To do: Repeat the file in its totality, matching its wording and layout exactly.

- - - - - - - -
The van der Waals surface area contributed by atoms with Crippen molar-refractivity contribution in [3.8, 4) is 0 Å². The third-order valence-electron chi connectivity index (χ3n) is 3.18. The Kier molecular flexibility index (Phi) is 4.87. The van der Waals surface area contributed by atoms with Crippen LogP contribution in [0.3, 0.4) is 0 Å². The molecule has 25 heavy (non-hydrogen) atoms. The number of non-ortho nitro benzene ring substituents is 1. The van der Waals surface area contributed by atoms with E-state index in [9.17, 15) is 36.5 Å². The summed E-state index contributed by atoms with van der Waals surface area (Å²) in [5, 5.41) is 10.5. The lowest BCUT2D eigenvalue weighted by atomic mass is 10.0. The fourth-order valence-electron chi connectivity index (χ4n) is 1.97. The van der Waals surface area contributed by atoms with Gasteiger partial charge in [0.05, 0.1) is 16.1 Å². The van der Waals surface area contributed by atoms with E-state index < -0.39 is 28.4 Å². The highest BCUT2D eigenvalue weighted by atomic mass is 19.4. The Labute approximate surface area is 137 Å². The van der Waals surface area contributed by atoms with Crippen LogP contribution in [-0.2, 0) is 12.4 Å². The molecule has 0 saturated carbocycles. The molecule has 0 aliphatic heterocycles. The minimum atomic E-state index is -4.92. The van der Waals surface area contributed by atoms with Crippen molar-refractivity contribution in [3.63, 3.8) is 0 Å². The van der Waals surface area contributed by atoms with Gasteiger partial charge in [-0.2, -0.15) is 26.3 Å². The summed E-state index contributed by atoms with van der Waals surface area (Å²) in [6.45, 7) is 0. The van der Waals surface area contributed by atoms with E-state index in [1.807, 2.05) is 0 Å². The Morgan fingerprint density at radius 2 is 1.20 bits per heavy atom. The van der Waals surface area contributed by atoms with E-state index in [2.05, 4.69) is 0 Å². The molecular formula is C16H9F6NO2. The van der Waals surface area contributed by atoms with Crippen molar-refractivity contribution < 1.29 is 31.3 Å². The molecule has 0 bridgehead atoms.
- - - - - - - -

The van der Waals surface area contributed by atoms with Crippen molar-refractivity contribution in [3.8, 4) is 0 Å². The third-order valence-electron chi connectivity index (χ3n) is 3.18. The Kier molecular flexibility index (Phi) is 4.87. The van der Waals surface area contributed by atoms with Crippen LogP contribution in [0.3, 0.4) is 0 Å². The molecule has 25 heavy (non-hydrogen) atoms. The number of non-ortho nitro benzene ring substituents is 1. The van der Waals surface area contributed by atoms with E-state index in [9.17, 15) is 36.5 Å². The summed E-state index contributed by atoms with van der Waals surface area (Å²) in [5, 5.41) is 10.5. The lowest BCUT2D eigenvalue weighted by atomic mass is 10.0. The fourth-order valence-electron chi connectivity index (χ4n) is 1.97. The van der Waals surface area contributed by atoms with Gasteiger partial charge in [0.05, 0.1) is 16.1 Å². The van der Waals surface area contributed by atoms with E-state index < -0.39 is 28.4 Å². The highest BCUT2D eigenvalue weighted by atomic mass is 19.4. The Labute approximate surface area is 137 Å². The van der Waals surface area contributed by atoms with Crippen LogP contribution in [-0.2, 0) is 12.4 Å². The molecule has 0 saturated carbocycles. The molecule has 0 aliphatic heterocycles. The minimum atomic E-state index is -4.92. The van der Waals surface area contributed by atoms with Crippen molar-refractivity contribution in [3.63, 3.8) is 0 Å². The van der Waals surface area contributed by atoms with Gasteiger partial charge in [-0.2, -0.15) is 26.3 Å². The summed E-state index contributed by atoms with van der Waals surface area (Å²) in [6.45, 7) is 0. The van der Waals surface area contributed by atoms with E-state index in [1.807, 2.05) is 0 Å². The Morgan fingerprint density at radius 2 is 1.20 bits per heavy atom. The van der Waals surface area contributed by atoms with E-state index in [2.05, 4.69) is 0 Å². The molecular formula is C16H9F6NO2. The van der Waals surface area contributed by atoms with Crippen molar-refractivity contribution < 1.29 is 31.3 Å². The molecule has 0 bridgehead atoms.